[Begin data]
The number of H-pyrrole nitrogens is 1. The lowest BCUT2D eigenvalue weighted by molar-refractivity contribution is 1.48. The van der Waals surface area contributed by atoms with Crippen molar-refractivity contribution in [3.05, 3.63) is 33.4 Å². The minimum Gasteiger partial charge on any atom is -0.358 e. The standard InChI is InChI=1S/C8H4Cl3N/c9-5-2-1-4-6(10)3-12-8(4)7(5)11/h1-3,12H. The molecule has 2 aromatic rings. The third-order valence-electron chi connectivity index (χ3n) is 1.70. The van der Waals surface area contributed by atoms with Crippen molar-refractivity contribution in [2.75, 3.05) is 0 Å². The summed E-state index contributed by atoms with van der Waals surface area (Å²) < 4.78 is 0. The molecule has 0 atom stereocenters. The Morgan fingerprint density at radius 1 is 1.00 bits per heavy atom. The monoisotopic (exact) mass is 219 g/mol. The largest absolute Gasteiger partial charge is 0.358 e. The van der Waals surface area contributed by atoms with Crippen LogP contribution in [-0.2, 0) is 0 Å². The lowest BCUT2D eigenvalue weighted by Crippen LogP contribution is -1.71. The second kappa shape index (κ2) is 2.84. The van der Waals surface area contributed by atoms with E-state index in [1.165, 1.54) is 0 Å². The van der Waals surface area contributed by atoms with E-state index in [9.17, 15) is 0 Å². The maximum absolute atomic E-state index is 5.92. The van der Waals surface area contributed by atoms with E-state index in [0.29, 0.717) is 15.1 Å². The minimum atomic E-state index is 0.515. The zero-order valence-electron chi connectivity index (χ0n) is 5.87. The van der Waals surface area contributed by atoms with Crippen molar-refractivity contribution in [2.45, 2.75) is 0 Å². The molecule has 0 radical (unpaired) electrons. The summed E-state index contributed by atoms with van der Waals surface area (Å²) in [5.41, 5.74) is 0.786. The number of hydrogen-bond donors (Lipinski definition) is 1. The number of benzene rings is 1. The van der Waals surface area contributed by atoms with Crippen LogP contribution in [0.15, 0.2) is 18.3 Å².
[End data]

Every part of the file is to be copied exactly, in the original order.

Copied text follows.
The number of H-pyrrole nitrogens is 1. The lowest BCUT2D eigenvalue weighted by molar-refractivity contribution is 1.48. The van der Waals surface area contributed by atoms with Crippen molar-refractivity contribution in [3.05, 3.63) is 33.4 Å². The minimum Gasteiger partial charge on any atom is -0.358 e. The standard InChI is InChI=1S/C8H4Cl3N/c9-5-2-1-4-6(10)3-12-8(4)7(5)11/h1-3,12H. The molecule has 2 aromatic rings. The third-order valence-electron chi connectivity index (χ3n) is 1.70. The van der Waals surface area contributed by atoms with Crippen molar-refractivity contribution in [2.75, 3.05) is 0 Å². The summed E-state index contributed by atoms with van der Waals surface area (Å²) < 4.78 is 0. The molecule has 0 atom stereocenters. The Morgan fingerprint density at radius 1 is 1.00 bits per heavy atom. The monoisotopic (exact) mass is 219 g/mol. The largest absolute Gasteiger partial charge is 0.358 e. The van der Waals surface area contributed by atoms with Crippen LogP contribution in [-0.2, 0) is 0 Å². The lowest BCUT2D eigenvalue weighted by Crippen LogP contribution is -1.71. The second kappa shape index (κ2) is 2.84. The van der Waals surface area contributed by atoms with E-state index in [1.165, 1.54) is 0 Å². The van der Waals surface area contributed by atoms with E-state index in [9.17, 15) is 0 Å². The maximum absolute atomic E-state index is 5.92. The van der Waals surface area contributed by atoms with E-state index in [0.29, 0.717) is 15.1 Å². The minimum atomic E-state index is 0.515. The zero-order valence-electron chi connectivity index (χ0n) is 5.87. The van der Waals surface area contributed by atoms with Crippen molar-refractivity contribution in [2.45, 2.75) is 0 Å². The molecule has 0 radical (unpaired) electrons. The summed E-state index contributed by atoms with van der Waals surface area (Å²) in [5.41, 5.74) is 0.786. The number of hydrogen-bond donors (Lipinski definition) is 1. The number of benzene rings is 1. The van der Waals surface area contributed by atoms with Crippen LogP contribution in [0.15, 0.2) is 18.3 Å².